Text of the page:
Brotherhood of Souls, Lost and Found in the Universe of Music
No place for you here
Knew it from the start
This is the edge of nowhere
And its tearin’ us apart
Fast train to nowhere
Fast train to hell
Fast train to nowhere
Got nothin’ left to tell
Seen it all before
Felt it in our bones
Fast train to nowhere
Will never take us home….
(“Fast Train To Nowhere”, The Strange)
I don’t know about Dalibor Pavicic and Chris Eckman, the main authors of the songs from the new album of the band named The Strange, but those verses from the song “Fast Train To Nowhere” accurately describe how I feel here in Croatia; on “the edge of nowhere” where a train for the better future, the one we waiting for from the time we were born, will never arrive. It’s hard to endure such a condition, but it might be that only from a mood like that the great work like “Echo Chamber” could be born.
“Echo Chamber” is a successor of the first album by The Strange, “Nights of Forgotten Films” (2004), basically made by The Bambi Molesters as a Croatian surf-rock band and Chris Eckman, once the main force behind The Walkabouts. For those who don’t know, The Bambi Molesters with albums such as “Sonic Bullets – 13 From The Hop” (2001) widely broadened the boundaries of surf-rock; becoming one of the best instrumental rock bands recognized by connoisseurs around the world. It was a match made in heaven. In Zagreb, Croatia where The Bambi Molesters worked and in Ljubljana, Slovenia where Chris Eckman moved from Seattle, WA.
That was a coincidence, but on the other side, what brought them together to made the album such as “Nights Of Forgotten Films” was an instrumental imagination of The Bambi Molesters and a beauty of Eckman’s poetry and voice. Even then was clear that The Strange is much more than just a sum of one surf-rock band and one gothic-Americana poet. It was, if you ask me as guy who knows Eckman and The Bambi Molesters for more than a 25 years, the best album Eckman sang on since “New West Motel” (1993) by The Walkabouts and the verification for The Bambi Molesters that they could be a great band, not only in surf-rock as a purely instrumental music. Also, “Nights Of Forgotten Films” was much more than a surf-rock album with added Eckman’s voice and lyrics. Rather than that, it was beautiful piece of Americana that could be compared with the key works of Calexico and Lambchop, as well as the ones by The Walkabouts, and a great album with a touch of psychedelic rock similar to the one of Dream Syndicate, noir feeling and gothic-rock akin to some works of Nick Cave and the influences of the bands such as The Cramps and The Gun Club.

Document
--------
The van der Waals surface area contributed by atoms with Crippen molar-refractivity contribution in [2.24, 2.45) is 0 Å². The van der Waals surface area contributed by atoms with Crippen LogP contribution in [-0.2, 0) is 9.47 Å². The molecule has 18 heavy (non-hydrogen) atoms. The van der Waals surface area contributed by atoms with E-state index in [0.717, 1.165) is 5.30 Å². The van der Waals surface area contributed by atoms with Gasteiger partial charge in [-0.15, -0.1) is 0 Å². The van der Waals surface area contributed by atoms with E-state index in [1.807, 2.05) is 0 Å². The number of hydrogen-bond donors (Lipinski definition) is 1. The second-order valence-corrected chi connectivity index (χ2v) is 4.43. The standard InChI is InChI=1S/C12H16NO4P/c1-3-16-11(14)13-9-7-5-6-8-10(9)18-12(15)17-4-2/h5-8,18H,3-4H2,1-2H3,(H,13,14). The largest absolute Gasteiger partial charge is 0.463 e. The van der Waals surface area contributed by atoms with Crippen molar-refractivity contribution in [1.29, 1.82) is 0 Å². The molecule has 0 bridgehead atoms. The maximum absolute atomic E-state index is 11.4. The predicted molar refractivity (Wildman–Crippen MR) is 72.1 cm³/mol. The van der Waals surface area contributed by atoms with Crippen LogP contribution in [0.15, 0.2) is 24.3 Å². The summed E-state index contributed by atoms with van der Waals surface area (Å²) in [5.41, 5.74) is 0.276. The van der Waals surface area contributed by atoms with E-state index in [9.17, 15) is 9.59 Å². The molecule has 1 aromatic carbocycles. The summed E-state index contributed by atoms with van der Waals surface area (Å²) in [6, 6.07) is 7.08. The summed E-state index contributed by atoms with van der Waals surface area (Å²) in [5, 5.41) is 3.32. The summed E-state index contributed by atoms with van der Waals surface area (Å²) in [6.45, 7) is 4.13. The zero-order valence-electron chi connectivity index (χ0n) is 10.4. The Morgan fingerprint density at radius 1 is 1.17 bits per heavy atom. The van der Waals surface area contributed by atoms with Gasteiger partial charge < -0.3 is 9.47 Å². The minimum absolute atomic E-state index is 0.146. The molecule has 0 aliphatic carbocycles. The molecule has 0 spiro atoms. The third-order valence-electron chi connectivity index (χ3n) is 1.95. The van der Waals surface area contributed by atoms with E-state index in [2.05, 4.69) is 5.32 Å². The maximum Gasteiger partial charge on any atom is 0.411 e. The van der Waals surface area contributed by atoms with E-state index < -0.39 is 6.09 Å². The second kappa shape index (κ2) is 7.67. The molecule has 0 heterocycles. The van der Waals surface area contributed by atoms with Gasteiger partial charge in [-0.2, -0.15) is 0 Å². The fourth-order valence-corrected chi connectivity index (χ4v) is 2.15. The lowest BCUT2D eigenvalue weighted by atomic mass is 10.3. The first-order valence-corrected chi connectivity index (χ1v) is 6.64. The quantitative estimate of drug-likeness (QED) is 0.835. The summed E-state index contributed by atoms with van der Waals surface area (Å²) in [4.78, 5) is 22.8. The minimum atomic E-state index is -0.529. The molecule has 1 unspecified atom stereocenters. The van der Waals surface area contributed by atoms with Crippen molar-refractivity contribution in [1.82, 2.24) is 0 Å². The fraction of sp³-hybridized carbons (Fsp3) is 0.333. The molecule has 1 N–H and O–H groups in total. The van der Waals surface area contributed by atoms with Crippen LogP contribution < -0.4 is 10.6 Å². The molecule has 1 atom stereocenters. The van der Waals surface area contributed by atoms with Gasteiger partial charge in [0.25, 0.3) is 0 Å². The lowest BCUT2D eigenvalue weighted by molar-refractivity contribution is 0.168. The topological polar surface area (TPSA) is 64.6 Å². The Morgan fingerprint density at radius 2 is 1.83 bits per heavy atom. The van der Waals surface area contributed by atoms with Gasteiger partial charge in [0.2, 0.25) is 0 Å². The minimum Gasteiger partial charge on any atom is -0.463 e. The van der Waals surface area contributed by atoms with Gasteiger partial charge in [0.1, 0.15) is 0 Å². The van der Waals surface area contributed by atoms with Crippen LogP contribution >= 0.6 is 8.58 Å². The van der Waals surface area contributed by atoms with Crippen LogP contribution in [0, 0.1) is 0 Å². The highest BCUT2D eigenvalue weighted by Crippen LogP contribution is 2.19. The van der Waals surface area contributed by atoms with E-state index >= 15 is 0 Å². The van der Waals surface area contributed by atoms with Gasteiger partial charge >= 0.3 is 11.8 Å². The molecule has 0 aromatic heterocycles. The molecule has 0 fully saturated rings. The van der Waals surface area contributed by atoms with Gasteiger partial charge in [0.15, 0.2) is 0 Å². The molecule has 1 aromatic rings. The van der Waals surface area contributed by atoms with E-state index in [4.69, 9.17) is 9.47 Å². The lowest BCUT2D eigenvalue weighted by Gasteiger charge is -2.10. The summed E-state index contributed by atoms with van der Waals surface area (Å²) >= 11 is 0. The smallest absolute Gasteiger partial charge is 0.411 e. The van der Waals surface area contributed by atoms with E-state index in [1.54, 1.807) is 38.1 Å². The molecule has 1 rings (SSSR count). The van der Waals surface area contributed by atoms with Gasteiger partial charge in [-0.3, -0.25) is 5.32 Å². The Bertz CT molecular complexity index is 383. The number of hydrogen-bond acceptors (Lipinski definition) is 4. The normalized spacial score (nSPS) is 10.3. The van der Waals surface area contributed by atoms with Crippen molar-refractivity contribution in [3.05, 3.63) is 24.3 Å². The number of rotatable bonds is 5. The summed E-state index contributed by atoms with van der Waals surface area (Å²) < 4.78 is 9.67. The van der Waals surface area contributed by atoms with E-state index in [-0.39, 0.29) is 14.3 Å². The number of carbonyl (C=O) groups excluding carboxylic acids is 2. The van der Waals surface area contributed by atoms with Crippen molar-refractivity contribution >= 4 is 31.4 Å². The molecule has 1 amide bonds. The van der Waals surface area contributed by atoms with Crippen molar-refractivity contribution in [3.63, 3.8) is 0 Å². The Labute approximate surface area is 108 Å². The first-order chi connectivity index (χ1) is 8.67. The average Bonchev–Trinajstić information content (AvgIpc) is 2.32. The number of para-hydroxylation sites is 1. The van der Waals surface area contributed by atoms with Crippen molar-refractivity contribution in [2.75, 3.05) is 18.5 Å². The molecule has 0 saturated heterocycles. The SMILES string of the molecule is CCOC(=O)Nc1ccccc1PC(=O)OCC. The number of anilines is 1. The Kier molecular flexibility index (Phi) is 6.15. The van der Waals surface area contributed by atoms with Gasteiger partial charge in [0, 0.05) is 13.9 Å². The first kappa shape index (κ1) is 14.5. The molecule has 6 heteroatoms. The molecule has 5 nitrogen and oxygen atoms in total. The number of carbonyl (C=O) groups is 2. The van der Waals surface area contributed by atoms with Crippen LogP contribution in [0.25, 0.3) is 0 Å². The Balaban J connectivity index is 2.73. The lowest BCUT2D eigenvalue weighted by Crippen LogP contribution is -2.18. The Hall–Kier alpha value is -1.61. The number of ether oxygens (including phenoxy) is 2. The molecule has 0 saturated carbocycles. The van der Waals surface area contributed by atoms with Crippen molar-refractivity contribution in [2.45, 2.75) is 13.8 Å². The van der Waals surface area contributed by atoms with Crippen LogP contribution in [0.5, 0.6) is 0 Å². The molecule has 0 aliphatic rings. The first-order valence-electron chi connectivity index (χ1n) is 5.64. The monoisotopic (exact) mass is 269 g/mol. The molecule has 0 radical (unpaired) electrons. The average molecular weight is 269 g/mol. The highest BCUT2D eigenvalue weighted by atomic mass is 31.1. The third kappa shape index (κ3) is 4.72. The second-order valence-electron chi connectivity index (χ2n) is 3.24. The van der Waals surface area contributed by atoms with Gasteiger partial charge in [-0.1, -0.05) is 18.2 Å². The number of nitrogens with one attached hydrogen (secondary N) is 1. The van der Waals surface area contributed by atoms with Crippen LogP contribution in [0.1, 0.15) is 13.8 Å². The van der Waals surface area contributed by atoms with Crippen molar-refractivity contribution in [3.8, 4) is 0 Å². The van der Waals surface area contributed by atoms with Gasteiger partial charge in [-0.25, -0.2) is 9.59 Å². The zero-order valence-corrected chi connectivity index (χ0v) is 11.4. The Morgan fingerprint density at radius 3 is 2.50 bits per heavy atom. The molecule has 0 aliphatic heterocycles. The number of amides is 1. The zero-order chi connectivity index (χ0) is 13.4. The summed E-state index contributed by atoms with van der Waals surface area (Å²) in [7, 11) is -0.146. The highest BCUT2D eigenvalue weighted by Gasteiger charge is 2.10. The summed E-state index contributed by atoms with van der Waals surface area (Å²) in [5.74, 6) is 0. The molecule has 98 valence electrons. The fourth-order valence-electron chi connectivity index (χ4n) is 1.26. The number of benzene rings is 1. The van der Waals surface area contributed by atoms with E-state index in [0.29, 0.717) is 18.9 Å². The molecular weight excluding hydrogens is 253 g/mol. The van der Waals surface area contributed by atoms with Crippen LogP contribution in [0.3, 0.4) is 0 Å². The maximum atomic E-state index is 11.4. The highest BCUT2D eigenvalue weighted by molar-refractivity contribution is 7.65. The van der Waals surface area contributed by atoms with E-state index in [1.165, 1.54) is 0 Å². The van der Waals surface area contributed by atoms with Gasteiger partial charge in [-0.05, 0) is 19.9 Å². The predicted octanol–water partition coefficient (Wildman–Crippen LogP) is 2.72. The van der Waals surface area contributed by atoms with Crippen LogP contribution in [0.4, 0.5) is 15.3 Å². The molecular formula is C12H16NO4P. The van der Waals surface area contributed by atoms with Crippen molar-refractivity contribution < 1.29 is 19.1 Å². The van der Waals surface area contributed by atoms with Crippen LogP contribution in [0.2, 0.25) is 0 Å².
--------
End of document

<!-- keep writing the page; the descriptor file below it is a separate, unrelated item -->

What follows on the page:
In the co-production of Phil Brown – well known by his work on some recordings of Led Zeppelin, Roxy Music, Traffic, Bob Marley and many others – “Nights Of Forgotten Films” sounded as an album we even could not imagine that could come from Zagreb, Croatia and Ljubljana, Slovenia. I mean, music down here usually is something completely different and much, much worse than the music of The Strange.
Now, long fourteen years later, a second album “Echo Chamber”, with Phil Brown at the mixing console again, finally arrived. It is broadening and deepening the music of The Strange, conceived in the birth of The Bambi Molesters in the ruined industrial town of Sisak from the verge of Croatia and the existence of The Walkabouts in Seattle, U.S.A. as the epicentre of grunge-rock that Eckman actually didn’t have connecting points with, except the releasing records on Sub Pop. The chance that people from such distant cities and different musical backgrounds – even if they share similar taste in music – would be brought together in one band was around zero. But, the language of music is universal one, so The Strange happened after Peter Buck (R.E.M.) and Scott McCaughey (Minus 5, Young Fresh Fellows) played on “Sonic Bullets – 13 From The Hip” (2001) by The Bambi Molesters who acted as a support band on the concert of R.E.M. in Koper, Slovenia at the end of the 90’s.
The only song with lyrics and voice on that album is “Ice And Pinewood Trees”, sang by Chris Eckman and that was the starting point for what would become The Strange. A really strange story about The Strange, if I may notice, but luckily it was not only a dream of one drunken rock critic; at the time an A&R guy responsible for The Bambi Molesters and now asked to write these lines. Anyway, “Echo Chamber” is even more diverse and deeper than “Nights Of Forgotten Films”. For example, a song “Killing Time” sounds like a lost country-soul from the late 60’s, “Dime A Dozen” like a funk-rock from the early 70’s and “Broken Down Blues” like a blues in the style of the final songs by Leonard Cohen, while some songs are again comparable with works of Calexico and Lambchop. It’s up to you to decide who is better, The Strange or…
Also, beautiful twang guitars, elegant horn section, tasty keyboards and delighted strings are suggesting that “Echo Chamber” could be today’s echo of the yesterday’s baroque-pop legends such as Lee Hazlewood, Scott Walker, Van Dyke Parks and Burt Bacharach, while Chris Eckman stood close to a procédé of Nick Cave. But, the most important thing is that “Echo Chamber” of The Strange, despite all odds, is a wonderful album recorded by souls, first lost and then found in the universe of music. It would be such a loss for all of us if those souls didn’t met.
June 2018, Zagreb, Croatia